Smoking culture

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Since the introduction of tobacco to the world at large in the 1500s, a smoking culture has built around it, and is evident in many parts of the world to this day.

File:Marlene Dietrich 1932.jpg
Smoking as part of a glamorous life was also conveyed through the media. This image shows actress Marlene Dietrich who was well known for smoking.

Some people have an attraction to the glamorous aspect of tobacco smoking, and there are those who believe that done in moderation, smoking can enhance their allure. Historically considered a masculine habit, the feminization of smoking occurred with the advent of fashion brands or premium brands of cigarettes specifically marketed to appeal to women, who might see the use of these brands as a way to increase their sexual appeal. Most often this effort is focused on young fashion-conscious professional ladies who are the target demographic for these brands, which are differentiated by slimness, added length, and occasionally color, over traditional brands of cigarettes. As smoking was once a fairly integral part of society, this attraction cannot in all senses be considered a fetish or paraphilia.

Accessories for smoking include personal cigarette cases, often-artistic ashtrays, ornate lighters and cigarette holders, long slender tubes in which cigarettes are held while smoked. Most frequently made of silver, jade or bakelite (popular in the past but now wholly replaced by modern plastics), cigarette holders were considered an essential part of ladies' fashion from the 1900s through the mid-1960s, and are still popular in many strands of Japanese fashion.

During the colonial and early American period, men and women alike smoked fragile greenware clay pipes, few of which survive today.

Originating in the Middle East, smoking with a hookah or water-pipe to cool the smoke, by filtering it through a vase of water, has gained in popularity in Western Europe and the United States in recent years. Often ice and milk or lemon juice is added to the water. Traditionally, the tobacco is mixed with a sweetener, such as honey or molasses, although fruit flavors have also become popular.

In the media and popular culture, smoking has been an aspect of storyline and character development for at least the last two centuries, appearing in books, films and more recently on television, though there has been a movement to minimize this since the mid-1960s. In the United States and Western Europe, smoking appeared in television commercials through the early 1970s, and is still seen in Japan today, even for non-related products.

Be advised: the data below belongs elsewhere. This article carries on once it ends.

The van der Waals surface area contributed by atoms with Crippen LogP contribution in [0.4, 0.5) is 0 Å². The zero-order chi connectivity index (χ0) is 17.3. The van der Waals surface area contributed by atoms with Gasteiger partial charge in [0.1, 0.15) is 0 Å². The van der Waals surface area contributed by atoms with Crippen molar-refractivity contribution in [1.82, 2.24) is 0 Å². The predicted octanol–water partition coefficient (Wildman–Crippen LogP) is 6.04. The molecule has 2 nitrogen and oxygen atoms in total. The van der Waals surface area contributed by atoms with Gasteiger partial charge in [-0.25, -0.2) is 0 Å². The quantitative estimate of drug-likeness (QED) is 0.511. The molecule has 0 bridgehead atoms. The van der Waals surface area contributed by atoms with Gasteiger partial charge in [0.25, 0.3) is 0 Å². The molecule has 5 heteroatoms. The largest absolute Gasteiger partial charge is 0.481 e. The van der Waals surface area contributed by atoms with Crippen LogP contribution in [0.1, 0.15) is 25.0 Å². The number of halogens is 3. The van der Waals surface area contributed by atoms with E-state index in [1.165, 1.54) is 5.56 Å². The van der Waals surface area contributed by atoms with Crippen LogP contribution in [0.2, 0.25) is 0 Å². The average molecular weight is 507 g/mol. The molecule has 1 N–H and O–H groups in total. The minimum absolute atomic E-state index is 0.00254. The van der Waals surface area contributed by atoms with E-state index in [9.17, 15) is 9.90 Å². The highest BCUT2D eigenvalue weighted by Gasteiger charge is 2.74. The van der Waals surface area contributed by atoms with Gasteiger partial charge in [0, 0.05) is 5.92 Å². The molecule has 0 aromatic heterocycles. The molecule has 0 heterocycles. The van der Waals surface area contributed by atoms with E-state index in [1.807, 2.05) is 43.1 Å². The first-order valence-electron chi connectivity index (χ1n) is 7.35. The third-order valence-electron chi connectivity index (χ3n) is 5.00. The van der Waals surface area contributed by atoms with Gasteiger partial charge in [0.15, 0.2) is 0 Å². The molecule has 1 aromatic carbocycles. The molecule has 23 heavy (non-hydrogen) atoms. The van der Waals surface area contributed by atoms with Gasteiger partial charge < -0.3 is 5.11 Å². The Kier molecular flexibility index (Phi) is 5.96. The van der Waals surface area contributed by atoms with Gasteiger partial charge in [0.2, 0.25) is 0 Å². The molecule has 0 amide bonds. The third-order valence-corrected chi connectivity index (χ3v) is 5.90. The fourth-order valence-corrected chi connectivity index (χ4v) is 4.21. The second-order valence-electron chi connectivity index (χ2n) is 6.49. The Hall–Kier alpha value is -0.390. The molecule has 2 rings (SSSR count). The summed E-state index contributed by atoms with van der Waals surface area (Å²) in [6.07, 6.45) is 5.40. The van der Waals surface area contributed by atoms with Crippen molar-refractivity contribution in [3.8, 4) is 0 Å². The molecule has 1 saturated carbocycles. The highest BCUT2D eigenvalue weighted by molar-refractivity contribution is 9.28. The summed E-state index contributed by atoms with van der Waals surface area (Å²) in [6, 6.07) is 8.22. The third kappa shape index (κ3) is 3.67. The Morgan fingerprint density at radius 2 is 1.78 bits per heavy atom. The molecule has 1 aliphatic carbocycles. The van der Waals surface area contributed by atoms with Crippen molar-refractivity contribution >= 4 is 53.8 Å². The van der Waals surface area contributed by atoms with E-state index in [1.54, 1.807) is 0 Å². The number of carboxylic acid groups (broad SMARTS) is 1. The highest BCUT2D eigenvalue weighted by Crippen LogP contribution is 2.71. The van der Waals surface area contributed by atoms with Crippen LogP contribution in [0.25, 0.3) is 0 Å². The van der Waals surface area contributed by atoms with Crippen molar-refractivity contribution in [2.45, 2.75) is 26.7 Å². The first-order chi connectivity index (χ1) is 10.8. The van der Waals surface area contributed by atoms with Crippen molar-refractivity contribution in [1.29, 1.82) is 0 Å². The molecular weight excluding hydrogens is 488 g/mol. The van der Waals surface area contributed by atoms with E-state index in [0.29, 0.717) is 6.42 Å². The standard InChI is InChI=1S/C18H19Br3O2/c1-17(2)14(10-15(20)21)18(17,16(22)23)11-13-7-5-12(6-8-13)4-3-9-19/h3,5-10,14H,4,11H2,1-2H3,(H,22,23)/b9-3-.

From the 1920s through the mid-1960s, portraits and photographs of elegantly dressed ladies and gentlemen posing with a cigarette or cigar were popular, and many period photos actors and actresses are shown in such poses.

As part of a table setting during the 1950s and 1960s, small personal ashtrays were commonly placed on the top right-hand side, behind the wine and water glasses.

With smoking bans becoming increasingly common in the United States, cigarette manufacturers have turned to south and east Asia, in which places there is a distinct market for female oriented brands, and to the nouveau riche in Russia. Brands intended to appeal to women include decorative ones like Eve, Virginia Slims, or evening-out styles like Sobranie Cocktail or Sobranie Black Russian.

Related culture

Although not properly for smoking, a tobacco-related accessory that was very popular from the discovery of tobacco by Europeans until the late 1800s was the snuff box (or box for any type of loose tobacco), which, if the owner was wealthy, could be made of precious materials such as gold or silver, and receive all manner of decoration. Many surviving examples are works of art of high value.

See also

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